INDIANAPOLIS -- The Better Business Bureau has a warning out about a company, supposedly based in Indianapolis, for ripping people off as part of a work from home scam.
Corey Corbin of Wilmington Delaware got an email on Feb. 3 from Advanced Auto Imports, offering him a client manager position.
“I was in the process of looking for jobs and just assumed it was a response from CareerBuilder,” said Corbin.
Corbin said after submitting documentation to the company and passing a background check, he performed three weeks’ worth of work for Advanced Auto Imports.
“On the third week, I was supposed to be paid a check amount of $3300,” said Corbin.
The company asked him to do a $2,815 wire transfer to a vendor in Russia.
After the transfer, Advanced Auto Imports locked him out of the work portal and he was unable to reach anyone from the company.
“It’s clearly a scam,” said Corbin. “I’m kicking myself because I was just looking for honest work. I thought I was pretty savvy, but this really looks like a legitimate opportunity.”
Call 6 Investigates attempted to reach the company via their 317 area code phone number and email, but did not receive a response.
Call 6 Investigates Kara Kenney stopped by the address listed on the company’s website, 1111 E. 54th Street in Indianapolis.
However, Advanced Auto Imports was nowhere to be found and people who work in the building say it’s never been located there.
"We've had about 60 calls from around the nation to the Better Business Bureau about this particular scam,” said Tim Maniscalo, CEO of the Better Business Bureau of Central Indiana. “They've got a 317 number and it's being run out of Indiana or at least what the number says."
The BBB and Corbin want to spread the word so that others don’t work from home and get ripped off in the process.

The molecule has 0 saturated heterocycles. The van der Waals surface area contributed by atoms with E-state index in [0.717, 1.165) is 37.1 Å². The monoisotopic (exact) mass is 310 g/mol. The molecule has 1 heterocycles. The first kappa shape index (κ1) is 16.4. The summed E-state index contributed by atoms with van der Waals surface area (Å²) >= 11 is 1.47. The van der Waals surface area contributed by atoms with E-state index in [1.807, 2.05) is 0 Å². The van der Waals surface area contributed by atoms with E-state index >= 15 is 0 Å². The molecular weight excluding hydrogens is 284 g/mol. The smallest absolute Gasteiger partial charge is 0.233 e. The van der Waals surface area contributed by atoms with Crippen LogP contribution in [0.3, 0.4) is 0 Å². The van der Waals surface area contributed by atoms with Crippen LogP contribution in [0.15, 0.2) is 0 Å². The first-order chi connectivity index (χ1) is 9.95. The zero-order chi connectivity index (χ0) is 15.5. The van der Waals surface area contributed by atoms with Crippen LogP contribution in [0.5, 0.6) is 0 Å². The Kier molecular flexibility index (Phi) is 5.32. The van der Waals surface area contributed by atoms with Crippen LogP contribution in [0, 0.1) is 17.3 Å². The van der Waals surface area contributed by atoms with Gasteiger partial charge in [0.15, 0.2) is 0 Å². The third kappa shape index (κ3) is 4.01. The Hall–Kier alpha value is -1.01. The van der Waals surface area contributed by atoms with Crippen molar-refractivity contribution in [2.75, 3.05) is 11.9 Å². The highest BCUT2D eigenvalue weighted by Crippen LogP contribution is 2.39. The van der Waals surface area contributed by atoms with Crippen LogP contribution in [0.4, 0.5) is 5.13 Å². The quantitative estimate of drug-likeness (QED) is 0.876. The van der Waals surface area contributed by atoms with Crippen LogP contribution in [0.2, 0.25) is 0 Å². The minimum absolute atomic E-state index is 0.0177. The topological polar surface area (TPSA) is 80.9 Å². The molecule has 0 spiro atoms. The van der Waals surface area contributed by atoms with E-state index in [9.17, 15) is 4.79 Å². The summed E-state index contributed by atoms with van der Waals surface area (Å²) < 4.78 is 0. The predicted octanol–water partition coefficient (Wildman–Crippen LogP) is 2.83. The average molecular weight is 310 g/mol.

“This company has my social security number, my bank account information," said Corbin. “I would just tell people to be careful.”
How to Avoid Work From Home Scams:
Tips from the Better Business Bureau
Do thorough research - Get as much information about the job listing and the business as possible. Check out the business at bbb.org; make sure they have no unanswered/unresolved complaints. Ask the employer for references of employees who are already working and ask them about their experience. If the business will not provide references, consider this a red flag. Search online for the business’ name and “scam” to see if anything comes up.
Avoid “make big money” offers - Be cautious about jobs that provide a large salary with little work. Do not take any offers that claim you will make lots of money quickly. Working at home requires the same work ethic and skills as any other job. Be cautious of jobs that advertise no experience necessary but offer high pay.
Keep your money - Be on the lookout for offers that require you to spend upfront fees to work for their business. Real employers do not charge potential employees for information about a job. Avoid offers that involving you paying a fee for start-up kits. Be protective of your personal bank account information and never let a business use your personal account to do their job.
Ask questions - Ask the employer exactly what tasks you will be responsible for and what you will be doing. Ask the employer how you will be paid, how often you will be paid, when you will receive your first check, and how much the check will be. Find out where the business is located and are they easily contacted.
Check legal requirements - Work involving medical billing often requires a specific license. Check with your state’s attorney general; some work is restricted and cannot be done from the home.